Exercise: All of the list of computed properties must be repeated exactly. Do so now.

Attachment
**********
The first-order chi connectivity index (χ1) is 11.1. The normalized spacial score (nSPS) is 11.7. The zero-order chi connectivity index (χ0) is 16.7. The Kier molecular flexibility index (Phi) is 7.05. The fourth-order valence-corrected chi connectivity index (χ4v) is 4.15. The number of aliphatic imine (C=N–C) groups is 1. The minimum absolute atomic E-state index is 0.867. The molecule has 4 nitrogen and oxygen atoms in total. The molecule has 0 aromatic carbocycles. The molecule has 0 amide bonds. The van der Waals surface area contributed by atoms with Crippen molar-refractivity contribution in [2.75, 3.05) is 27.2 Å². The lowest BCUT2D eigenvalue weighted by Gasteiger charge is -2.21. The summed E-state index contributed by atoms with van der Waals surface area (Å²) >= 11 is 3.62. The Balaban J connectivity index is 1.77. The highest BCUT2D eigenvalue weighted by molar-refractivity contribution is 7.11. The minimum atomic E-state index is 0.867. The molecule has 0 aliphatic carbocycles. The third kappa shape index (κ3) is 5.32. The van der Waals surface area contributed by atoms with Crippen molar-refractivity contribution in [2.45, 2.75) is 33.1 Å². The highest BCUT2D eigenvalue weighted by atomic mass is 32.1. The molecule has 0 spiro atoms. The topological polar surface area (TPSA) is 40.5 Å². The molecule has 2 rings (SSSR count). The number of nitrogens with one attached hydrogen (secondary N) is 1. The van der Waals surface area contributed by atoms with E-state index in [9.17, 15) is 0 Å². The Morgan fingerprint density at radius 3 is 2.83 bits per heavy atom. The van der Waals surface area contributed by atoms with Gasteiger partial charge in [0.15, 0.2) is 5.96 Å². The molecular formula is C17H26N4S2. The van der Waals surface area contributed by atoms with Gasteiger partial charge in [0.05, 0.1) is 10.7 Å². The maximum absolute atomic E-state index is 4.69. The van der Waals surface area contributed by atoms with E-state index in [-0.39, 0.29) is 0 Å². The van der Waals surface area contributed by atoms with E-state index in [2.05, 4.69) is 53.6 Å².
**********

The first-order chi connectivity index (χ1) is 11.1. The normalized spacial score (nSPS) is 11.7. The zero-order chi connectivity index (χ0) is 16.7. The Kier molecular flexibility index (Phi) is 7.05. The fourth-order valence-corrected chi connectivity index (χ4v) is 4.15. The number of aliphatic imine (C=N–C) groups is 1. The minimum absolute atomic E-state index is 0.867. The molecule has 4 nitrogen and oxygen atoms in total. The molecule has 0 aromatic carbocycles. The molecule has 0 amide bonds. The van der Waals surface area contributed by atoms with Crippen molar-refractivity contribution in [2.75, 3.05) is 27.2 Å². The lowest BCUT2D eigenvalue weighted by Gasteiger charge is -2.21. The summed E-state index contributed by atoms with van der Waals surface area (Å²) >= 11 is 3.62. The Balaban J connectivity index is 1.77. The highest BCUT2D eigenvalue weighted by molar-refractivity contribution is 7.11. The minimum atomic E-state index is 0.867. The molecule has 0 aliphatic carbocycles. The third kappa shape index (κ3) is 5.32. The van der Waals surface area contributed by atoms with Crippen molar-refractivity contribution in [2.45, 2.75) is 33.1 Å². The highest BCUT2D eigenvalue weighted by atomic mass is 32.1. The molecule has 0 spiro atoms. The topological polar surface area (TPSA) is 40.5 Å². The molecule has 2 rings (SSSR count). The number of nitrogens with one attached hydrogen (secondary N) is 1. The van der Waals surface area contributed by atoms with E-state index in [9.17, 15) is 0 Å². The Morgan fingerprint density at radius 3 is 2.83 bits per heavy atom. The van der Waals surface area contributed by atoms with Gasteiger partial charge in [0.15, 0.2) is 5.96 Å². The molecular formula is C17H26N4S2. The van der Waals surface area contributed by atoms with Gasteiger partial charge in [0.05, 0.1) is 10.7 Å². The maximum absolute atomic E-state index is 4.69. The van der Waals surface area contributed by atoms with E-state index in [-0.39, 0.29) is 0 Å². The van der Waals surface area contributed by atoms with E-state index in [2.05, 4.69) is 53.6 Å².